On a drizzly midnight, the house was all quiet, not even a mouse was stirring. Joelle and I were winding down from the day’s onslaught of activity or maybe it was ramping up for the next day’s adventures. Okay, we were cleaning up from dishes and laundry, so we wouldn’t have to do it in the morning. Anyway, as we were playing some Chris Tomlin in the background we went about our chores. Our home is a constant buzz of activity, like many of yours, but on this night we were treated to a special announcement.
Many months ago, we got two new farm kittens—a male and female, of course. And the children all clamored for future kittens. Outwardly, I was reluctant to concede to those dear faces. I think they had been taking lessons from our labs, with those pleading eyes. But inwardly, I was on their side. So I let nature take its course and our dear sweet Bessie, who has the markings of a Holstein cow, was soon an expectant mother. The children were so excited.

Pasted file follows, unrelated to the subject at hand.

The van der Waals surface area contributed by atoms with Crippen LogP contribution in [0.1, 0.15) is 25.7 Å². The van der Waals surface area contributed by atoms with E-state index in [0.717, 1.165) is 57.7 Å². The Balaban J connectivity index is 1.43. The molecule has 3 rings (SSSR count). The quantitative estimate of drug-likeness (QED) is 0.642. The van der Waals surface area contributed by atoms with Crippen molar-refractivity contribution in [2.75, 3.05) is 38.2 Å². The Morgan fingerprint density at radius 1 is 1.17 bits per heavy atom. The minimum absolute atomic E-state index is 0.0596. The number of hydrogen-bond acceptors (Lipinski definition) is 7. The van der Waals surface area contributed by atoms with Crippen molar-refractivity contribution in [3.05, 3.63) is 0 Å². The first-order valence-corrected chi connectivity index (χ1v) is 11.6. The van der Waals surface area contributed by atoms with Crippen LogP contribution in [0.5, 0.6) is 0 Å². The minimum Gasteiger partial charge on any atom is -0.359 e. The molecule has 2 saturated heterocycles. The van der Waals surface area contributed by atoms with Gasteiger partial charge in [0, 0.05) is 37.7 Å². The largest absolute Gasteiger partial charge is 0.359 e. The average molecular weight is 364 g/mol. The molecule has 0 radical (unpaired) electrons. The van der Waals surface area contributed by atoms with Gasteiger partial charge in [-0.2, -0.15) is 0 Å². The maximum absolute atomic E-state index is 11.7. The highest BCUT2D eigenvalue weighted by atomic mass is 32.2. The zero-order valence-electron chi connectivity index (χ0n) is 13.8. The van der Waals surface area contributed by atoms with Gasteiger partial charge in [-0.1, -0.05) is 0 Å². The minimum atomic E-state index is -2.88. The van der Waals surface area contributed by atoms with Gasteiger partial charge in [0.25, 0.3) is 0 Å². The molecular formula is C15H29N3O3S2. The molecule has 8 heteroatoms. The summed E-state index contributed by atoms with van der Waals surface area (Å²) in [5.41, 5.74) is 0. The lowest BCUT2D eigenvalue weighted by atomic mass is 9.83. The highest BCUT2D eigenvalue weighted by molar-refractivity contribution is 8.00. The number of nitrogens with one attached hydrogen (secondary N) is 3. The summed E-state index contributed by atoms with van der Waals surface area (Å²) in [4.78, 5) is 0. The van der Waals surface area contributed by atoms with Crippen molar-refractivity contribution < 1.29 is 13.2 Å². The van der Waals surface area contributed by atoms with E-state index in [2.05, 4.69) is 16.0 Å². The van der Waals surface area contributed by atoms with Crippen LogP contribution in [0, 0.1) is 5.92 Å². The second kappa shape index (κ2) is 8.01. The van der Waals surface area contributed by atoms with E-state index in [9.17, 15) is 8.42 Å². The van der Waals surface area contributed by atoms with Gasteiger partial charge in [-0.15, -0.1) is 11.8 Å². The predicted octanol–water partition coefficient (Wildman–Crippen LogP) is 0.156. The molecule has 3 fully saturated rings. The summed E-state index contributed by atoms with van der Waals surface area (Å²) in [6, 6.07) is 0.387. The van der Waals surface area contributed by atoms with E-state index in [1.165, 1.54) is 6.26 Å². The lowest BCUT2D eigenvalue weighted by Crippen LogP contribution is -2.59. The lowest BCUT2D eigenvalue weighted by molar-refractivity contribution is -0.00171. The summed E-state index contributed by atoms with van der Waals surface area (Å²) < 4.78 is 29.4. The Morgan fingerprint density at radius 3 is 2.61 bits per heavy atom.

Then one day she had the kittens, but could we find them? No. We told the children that sometimes first time momma cats don’t know how to take care of their litters, but we did hunt around like private detectives trying to find those kittens, but, alas, it was not to be. Yet for some reason, she was still overly protective and had the signs of a nursing momma. She had to be hiding them, but where?
So as Joelle and I were finishing up and getting ready to retire, with the June rains gently dancing upon our roof top, the clock struck midnight, and to my astonishment what did I see? My-liss and Bessie curled up on front porch chair with not one, not two, not three, but four little kittens fast asleep. A pleasant little surprise indeed for us all. Now the children want to keep all of them, of course.
Other Farm News
What is growing on the farm is really doing well and what isn’t growing is not so happy. It all depends upon when they were planted and whether it rained or got hot or cold. Which is why we just keep planting. Some plantings are better than others and some make it and others don’t.
We will have peas soon and lettuce and spinach. The potatoes are making me nervous because the plants are already huge. But the onions, cilantro, carrots and dill are in desperate need of some heat units, like every other living organism in Western Washington.
Here’s to local food!